Recap of updates from the Black Friday protest in downtown Seattle.

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This is a report of the event as it unfolded on Friday, Nov. 27. For the full recap and images, see our story here. Here is what happened:

  • Hundreds participated in a Black Lives Matter protest, which started at 1 p.m. in Westlake Park and moved through the downtown shopping district before returning to Westlake in time for the tree lighting.
  • Protesters said the event was intended to “disrupt commerce and make economic hardship for those in power” on Black Friday.
  • Four people were arrested outside two shopping malls, police said. One officer was injured outside Pacific Place.
  • Police officials met with the Downtown Seattle Association and Seafair, which hosted the Westlake Holiday Tree Lighting Celebration Friday afternoon.

Updated 7:16 pm

Protest winds down

After a six-hour demonstration, Black Lives Matter protesters are leaving the area around Westlake Park in downtown Seattle. Organizers said they plan to continue protesting through the holiday season.

Four people were arrested during the protest, according to Seattle police. A light was damaged and the plexiglass in a kiosk was broken.

“For the amount of protesters here and the amount of people who were downtown just enjoying the festivities – completely minor (damage),” police spokesman Sean Whitcomb said.

Updated 5:40 pm

Holiday-tree lights come on, protest continues

The tree-light ceremony has ended, but protesters remain at Westlake Park. Some went across the street to Westlake Center and are trying to enter the shopping mall. Others are conducting a sit-in.

Updated 5:15 pm

Protester: ‘I’m here to support other people’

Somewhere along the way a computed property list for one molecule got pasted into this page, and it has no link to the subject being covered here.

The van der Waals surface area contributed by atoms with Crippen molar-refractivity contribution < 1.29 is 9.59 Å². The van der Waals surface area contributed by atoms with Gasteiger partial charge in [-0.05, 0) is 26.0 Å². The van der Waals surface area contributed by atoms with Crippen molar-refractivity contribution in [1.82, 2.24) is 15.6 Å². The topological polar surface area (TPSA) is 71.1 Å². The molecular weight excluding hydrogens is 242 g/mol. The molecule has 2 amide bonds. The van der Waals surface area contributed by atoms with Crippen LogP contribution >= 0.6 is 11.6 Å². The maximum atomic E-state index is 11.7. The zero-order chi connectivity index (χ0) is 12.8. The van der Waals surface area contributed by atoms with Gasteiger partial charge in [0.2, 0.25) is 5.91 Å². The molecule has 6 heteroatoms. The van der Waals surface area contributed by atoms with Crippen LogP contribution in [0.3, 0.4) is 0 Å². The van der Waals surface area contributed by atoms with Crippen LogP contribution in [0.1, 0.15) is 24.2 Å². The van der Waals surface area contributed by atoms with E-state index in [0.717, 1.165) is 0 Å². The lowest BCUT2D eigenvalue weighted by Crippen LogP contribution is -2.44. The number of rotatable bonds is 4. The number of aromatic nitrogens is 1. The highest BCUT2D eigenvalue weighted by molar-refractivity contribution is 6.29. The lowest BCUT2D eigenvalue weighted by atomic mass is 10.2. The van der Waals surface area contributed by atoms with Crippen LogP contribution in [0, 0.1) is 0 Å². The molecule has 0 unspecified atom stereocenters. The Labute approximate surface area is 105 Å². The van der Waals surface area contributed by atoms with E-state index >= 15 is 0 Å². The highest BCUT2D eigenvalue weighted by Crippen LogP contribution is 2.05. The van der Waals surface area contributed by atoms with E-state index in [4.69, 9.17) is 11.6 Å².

Sofia Simonton Seigel explains why she joined a friend at the protest:

Updated 4:56 pm

Preparing for holiday-tree lighting

Protesters are at Westlake Park, where the Westlake Holiday Tree Lighting Celebration is scheduled to start at 5 p.m. The tree-lighting ceremony begins at 5:25 p.m.

About 35,000 people are expected to attend, according to the Seattle transportation department.

Police have set up a perimeter around the tree.

Updated 4 pm

Protester: ‘The killing has to stop’

Marilyn Covarrubias, whose son Daniel was fatally shot by Lakewood officers in April, said she decided to join the protest because she thinks “the system has to change. The police have to be trained better and people are afraid of the police now.” Daniel Covarrubias, 37, died after he was shot by police officers while he hid in a pile of wood at a lumberyard. Police said he pointed his cellphone at them as if it were a gun.

When asked how her life has changed since April 21, the day her son was killed, she replied:

I wake up in the morning crying and I go to sleep crying, that’s how my life has changed.

Updated 3:35 pm

Some protesters clash with police

Seattle police are telling protesters at Sixth Avenue and Pine Street that they have to march on the sidewalk or with traffic.

Police said the officer with a dislocated shoulder was injured when the “crowd interfered with arrest at Pacific Place.”


Updated 3:35 pm

Protesters: We’re here ‘because black lives matter’

“My son deserves the same chance in this country as everyone else. And I’m here to make sure that that happens. If I change three minds today, then I’ve done my job. My son is not dangerous, my husband is not dangerous, my uncle is not dangerous. We deserve to live.”